How do Students Learn?

By Dave Bromhead

Many years of working with students, families and teachers - particularly with young people experiencing distress and unable to engage at school - have taught me that wellbeing and learning outcomes for students are different sides of the same coin. In many respects, communities and governments have focused predominately on measuring academic achievement to determine education outcomes. We have NAPLAN for example, but there is no equivalent measure for student wellbeing. But if schools are truly going to help young people thrive and live productive, fulfilling and responsible lives, looking at both sides of the coin is critical.

Within schools themselves, there is often a high level of awareness a of the importance of wellbeing to student outcomes but, until recently, there has little attempt to provide a framework or guide schools on how to integrate both wellbeing and academic learning. Fortunately the OECD Learning Framework (2018) is helping to address the gap in this area. More recently, the US National Commission of Social, Emotional and Academic Development produced a report titled From a Nation at Risk to a Nation at Hope (2019). This report is very valuable document that provides an excellent framework to guide schools in integrating both wellbeing and academic learning. This post is my brief summary of the education model ‘How Learning Happens’ from Chapter 1 of the report. There is a lot of consistency between the Commission’s model and the OECD Learning Framework, however, I think the Commission’s model is much more accessible.


How Learning Happens

Learning depends on deep connections between a variety of student skills, attitudes and character traits which interact with rigorous academic content and learning experiences.

The student skills which profoundly influence learning are:

1. Cognitive skills and competencies which include the ability to focus and pay attention, set goals, plan and organise, and persevere and problem solve.

2. Social and interpersonal skills and competencies which enable students to read social cues, navigate social situations, communicate, negotiate and resolve conflict, advocate for oneself with adults and peers, and cooperate and work effectively in a team.

3. Emotional skills and competencies which help students recognise and manage their emotions, understand the emotions and perspectives of others, cope with stress and demonstrate respect and empathy towards others.

Attitudes, Belief and Mindsets are about how the student sees themselves, others and their own circumstances. These beliefs powerfully influence how they interpret and respond to events and interactions throughout the day.

Character and Values include the way students think and behave as they work with others. These include understanding and caring for others, acting on core ethical values such as honesty, integrity, compassion etc.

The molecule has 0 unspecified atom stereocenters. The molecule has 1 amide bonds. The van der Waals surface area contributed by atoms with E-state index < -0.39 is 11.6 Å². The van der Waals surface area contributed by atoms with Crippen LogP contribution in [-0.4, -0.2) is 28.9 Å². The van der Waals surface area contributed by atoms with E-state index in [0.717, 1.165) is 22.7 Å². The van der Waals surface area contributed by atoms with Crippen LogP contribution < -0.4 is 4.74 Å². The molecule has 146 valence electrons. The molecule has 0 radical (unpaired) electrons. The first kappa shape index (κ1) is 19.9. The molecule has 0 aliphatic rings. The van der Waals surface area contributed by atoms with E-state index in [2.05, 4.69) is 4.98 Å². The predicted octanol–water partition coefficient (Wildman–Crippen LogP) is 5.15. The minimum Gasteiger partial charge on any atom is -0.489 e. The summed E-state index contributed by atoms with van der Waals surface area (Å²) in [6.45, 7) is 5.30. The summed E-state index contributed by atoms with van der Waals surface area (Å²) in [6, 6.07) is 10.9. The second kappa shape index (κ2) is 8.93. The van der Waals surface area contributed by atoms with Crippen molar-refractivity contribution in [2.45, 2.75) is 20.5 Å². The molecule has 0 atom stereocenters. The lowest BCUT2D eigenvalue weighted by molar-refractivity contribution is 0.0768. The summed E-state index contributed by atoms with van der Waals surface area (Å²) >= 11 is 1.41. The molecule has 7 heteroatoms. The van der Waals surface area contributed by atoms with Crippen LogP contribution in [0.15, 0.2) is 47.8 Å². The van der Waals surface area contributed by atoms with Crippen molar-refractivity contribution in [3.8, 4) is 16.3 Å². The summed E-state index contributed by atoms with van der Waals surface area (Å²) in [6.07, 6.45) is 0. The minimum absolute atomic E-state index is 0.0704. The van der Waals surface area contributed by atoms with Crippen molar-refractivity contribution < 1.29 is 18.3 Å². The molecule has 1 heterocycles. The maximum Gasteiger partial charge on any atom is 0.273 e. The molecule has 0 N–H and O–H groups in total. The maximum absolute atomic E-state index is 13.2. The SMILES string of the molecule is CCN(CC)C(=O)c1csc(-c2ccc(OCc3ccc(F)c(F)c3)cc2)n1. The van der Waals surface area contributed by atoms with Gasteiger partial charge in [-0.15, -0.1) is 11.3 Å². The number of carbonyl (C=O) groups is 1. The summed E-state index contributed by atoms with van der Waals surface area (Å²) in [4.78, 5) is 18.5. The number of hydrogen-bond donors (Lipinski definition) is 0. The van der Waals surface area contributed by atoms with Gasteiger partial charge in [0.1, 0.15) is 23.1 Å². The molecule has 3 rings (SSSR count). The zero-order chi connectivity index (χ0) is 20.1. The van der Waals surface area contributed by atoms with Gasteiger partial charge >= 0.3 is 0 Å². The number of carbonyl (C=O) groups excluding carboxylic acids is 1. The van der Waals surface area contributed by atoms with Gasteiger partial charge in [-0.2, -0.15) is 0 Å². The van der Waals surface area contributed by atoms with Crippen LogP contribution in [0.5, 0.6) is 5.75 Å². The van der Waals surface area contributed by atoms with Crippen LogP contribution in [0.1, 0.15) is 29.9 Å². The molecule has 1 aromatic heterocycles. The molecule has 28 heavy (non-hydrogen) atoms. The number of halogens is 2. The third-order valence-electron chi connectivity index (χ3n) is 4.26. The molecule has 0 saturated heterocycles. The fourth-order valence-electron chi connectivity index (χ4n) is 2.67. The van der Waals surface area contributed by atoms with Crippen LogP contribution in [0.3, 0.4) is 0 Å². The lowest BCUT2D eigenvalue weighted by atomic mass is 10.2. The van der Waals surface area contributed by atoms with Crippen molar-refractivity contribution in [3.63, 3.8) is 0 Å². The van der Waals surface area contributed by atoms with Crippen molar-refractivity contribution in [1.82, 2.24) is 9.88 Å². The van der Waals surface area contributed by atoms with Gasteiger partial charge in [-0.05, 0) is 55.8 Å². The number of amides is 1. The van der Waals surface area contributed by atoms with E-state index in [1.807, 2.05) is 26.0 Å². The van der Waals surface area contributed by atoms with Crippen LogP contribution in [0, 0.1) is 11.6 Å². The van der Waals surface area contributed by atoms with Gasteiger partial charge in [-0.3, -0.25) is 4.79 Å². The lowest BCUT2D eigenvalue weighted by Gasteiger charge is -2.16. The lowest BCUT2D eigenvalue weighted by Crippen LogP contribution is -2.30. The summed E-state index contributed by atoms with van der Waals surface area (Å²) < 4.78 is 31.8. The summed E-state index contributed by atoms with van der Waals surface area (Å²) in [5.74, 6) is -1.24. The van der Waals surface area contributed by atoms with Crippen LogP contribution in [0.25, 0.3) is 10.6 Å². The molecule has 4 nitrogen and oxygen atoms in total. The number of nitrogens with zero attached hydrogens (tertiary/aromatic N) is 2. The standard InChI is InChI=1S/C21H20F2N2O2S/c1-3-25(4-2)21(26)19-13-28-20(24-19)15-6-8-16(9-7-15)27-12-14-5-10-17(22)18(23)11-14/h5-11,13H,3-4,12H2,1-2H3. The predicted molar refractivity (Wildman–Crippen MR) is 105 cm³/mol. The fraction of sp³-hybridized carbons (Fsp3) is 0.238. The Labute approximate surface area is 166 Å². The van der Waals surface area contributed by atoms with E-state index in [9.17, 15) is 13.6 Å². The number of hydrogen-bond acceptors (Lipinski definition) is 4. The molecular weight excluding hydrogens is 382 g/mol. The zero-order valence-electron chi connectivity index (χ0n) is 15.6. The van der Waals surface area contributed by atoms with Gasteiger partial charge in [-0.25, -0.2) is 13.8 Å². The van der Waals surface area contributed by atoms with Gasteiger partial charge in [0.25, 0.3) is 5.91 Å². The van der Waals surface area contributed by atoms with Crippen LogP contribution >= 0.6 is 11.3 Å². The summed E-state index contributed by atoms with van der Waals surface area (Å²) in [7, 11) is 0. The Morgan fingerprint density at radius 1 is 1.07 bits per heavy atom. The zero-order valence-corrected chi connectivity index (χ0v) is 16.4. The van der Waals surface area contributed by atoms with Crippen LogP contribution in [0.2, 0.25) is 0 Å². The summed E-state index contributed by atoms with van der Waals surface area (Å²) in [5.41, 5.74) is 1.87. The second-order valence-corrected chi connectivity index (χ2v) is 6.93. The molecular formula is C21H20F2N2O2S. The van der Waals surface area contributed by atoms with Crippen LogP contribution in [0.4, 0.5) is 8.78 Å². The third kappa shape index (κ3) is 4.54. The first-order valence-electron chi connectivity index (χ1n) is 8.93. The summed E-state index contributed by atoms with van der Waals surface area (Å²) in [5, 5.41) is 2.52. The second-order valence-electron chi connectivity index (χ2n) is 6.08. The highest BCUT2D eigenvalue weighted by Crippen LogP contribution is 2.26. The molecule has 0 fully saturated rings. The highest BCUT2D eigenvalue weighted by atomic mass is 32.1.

These skills, attitudes and character traits enable students to access rigorous academic content and learning experiences.


Model for How Students Learn

Source: From a Nation at Risk to a Nation at Hope. National Commission of Social, Emotional and Academic Development (2019), p16.

Source: From a Nation at Risk to a Nation at Hope. National Commission of Social, Emotional and Academic Development (2019), p16.

When learning environments are constructed to explicitly teach these skills, attitudes and values as mutually reinforcing and central to learning, children are better equipped to engage in rigorous academic content and learning experiences and make greater academic progress.

How children and youth develop these skills and competencies is fundamentally shaped by their experiences, contexts and relationships. Neuropsychologists now recognise that we have a social brain and it is the driving force in cognition. Positive supportive relationships are the gateway to learning. Positive supportive relationship elicit neurochemicals that encourage neurons to grow new connections, memories and inhibit stress pathways that prevent learning from occurring. A lack of social and emotional support will hamper the development and growth of the brain.

Explicit teaching and development of students’ social, emotional and cognitive skills results in better attendance at school, grades, school completion, success in tertiary studies/careers and better overall wellbeing (Durlak et al 2011).

These three elements (student skills, attitudes and character traits) which students need to be effective learners are dynamic and influence each other. They also interact with the curriculum and learning experiences developed by teachers to engage their students. All of these factors are influenced by the teachers’ own social and emotional competencies, which research (p19, 24-25) indicates influences the quality of learning experiences of students.

The conclusions of the US National Commission’s report about what students need to be successful learners are very similar to the OECD Learning Framework 2030. The OECD Learning Framework describes three competencies that students need for the 21st Century: Skills (cognitive, social emotional, practical), Attitudes and Values, and Knowledge (disciplinary, procedural, interdisciplinary and epistemic).

When all of these come together, our students are on a path to success.

David Bromhead